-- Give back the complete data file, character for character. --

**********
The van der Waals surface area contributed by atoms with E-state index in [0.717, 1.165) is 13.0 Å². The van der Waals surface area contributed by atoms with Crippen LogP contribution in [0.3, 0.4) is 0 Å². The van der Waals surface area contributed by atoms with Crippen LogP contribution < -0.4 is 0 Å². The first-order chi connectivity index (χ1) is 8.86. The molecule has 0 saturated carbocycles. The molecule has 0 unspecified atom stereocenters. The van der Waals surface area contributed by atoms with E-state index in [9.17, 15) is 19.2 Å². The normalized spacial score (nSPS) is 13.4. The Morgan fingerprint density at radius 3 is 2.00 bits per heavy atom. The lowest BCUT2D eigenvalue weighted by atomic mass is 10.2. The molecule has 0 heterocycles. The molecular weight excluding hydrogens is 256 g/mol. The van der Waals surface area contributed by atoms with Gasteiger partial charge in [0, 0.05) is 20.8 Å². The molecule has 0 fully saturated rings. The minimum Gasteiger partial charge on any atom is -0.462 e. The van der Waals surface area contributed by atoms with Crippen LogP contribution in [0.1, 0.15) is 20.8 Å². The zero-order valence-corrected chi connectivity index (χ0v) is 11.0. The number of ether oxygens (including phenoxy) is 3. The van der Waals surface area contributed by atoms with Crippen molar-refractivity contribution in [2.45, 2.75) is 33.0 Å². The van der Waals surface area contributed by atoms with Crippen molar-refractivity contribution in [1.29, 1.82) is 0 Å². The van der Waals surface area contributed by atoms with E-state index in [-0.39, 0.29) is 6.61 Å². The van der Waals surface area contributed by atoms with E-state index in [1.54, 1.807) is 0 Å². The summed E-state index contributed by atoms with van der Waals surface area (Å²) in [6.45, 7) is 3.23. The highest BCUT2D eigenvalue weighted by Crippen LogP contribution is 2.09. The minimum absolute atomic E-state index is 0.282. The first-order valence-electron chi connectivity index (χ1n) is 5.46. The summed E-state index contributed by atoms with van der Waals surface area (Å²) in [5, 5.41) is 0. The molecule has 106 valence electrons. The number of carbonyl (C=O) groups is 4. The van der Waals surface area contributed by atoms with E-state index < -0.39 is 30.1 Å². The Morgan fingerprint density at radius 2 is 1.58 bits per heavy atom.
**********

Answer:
The van der Waals surface area contributed by atoms with E-state index in [0.717, 1.165) is 13.0 Å². The van der Waals surface area contributed by atoms with Crippen LogP contribution in [0.3, 0.4) is 0 Å². The van der Waals surface area contributed by atoms with Crippen LogP contribution < -0.4 is 0 Å². The first-order chi connectivity index (χ1) is 8.86. The molecule has 0 saturated carbocycles. The molecule has 0 unspecified atom stereocenters. The van der Waals surface area contributed by atoms with E-state index in [9.17, 15) is 19.2 Å². The normalized spacial score (nSPS) is 13.4. The Morgan fingerprint density at radius 3 is 2.00 bits per heavy atom. The lowest BCUT2D eigenvalue weighted by atomic mass is 10.2. The molecule has 0 heterocycles. The molecular weight excluding hydrogens is 256 g/mol. The van der Waals surface area contributed by atoms with Gasteiger partial charge in [0, 0.05) is 20.8 Å². The molecule has 0 fully saturated rings. The minimum Gasteiger partial charge on any atom is -0.462 e. The van der Waals surface area contributed by atoms with Crippen LogP contribution in [0.1, 0.15) is 20.8 Å². The zero-order valence-corrected chi connectivity index (χ0v) is 11.0. The number of ether oxygens (including phenoxy) is 3. The van der Waals surface area contributed by atoms with Crippen molar-refractivity contribution in [2.45, 2.75) is 33.0 Å². The van der Waals surface area contributed by atoms with Crippen molar-refractivity contribution in [1.29, 1.82) is 0 Å². The van der Waals surface area contributed by atoms with E-state index in [-0.39, 0.29) is 6.61 Å². The van der Waals surface area contributed by atoms with E-state index in [1.54, 1.807) is 0 Å². The summed E-state index contributed by atoms with van der Waals surface area (Å²) in [6.45, 7) is 3.23. The highest BCUT2D eigenvalue weighted by Crippen LogP contribution is 2.09. The minimum absolute atomic E-state index is 0.282. The first-order valence-electron chi connectivity index (χ1n) is 5.46. The summed E-state index contributed by atoms with van der Waals surface area (Å²) in [5, 5.41) is 0. The molecule has 106 valence electrons. The number of carbonyl (C=O) groups is 4. The van der Waals surface area contributed by atoms with E-state index < -0.39 is 30.1 Å². The Morgan fingerprint density at radius 2 is 1.58 bits per heavy atom.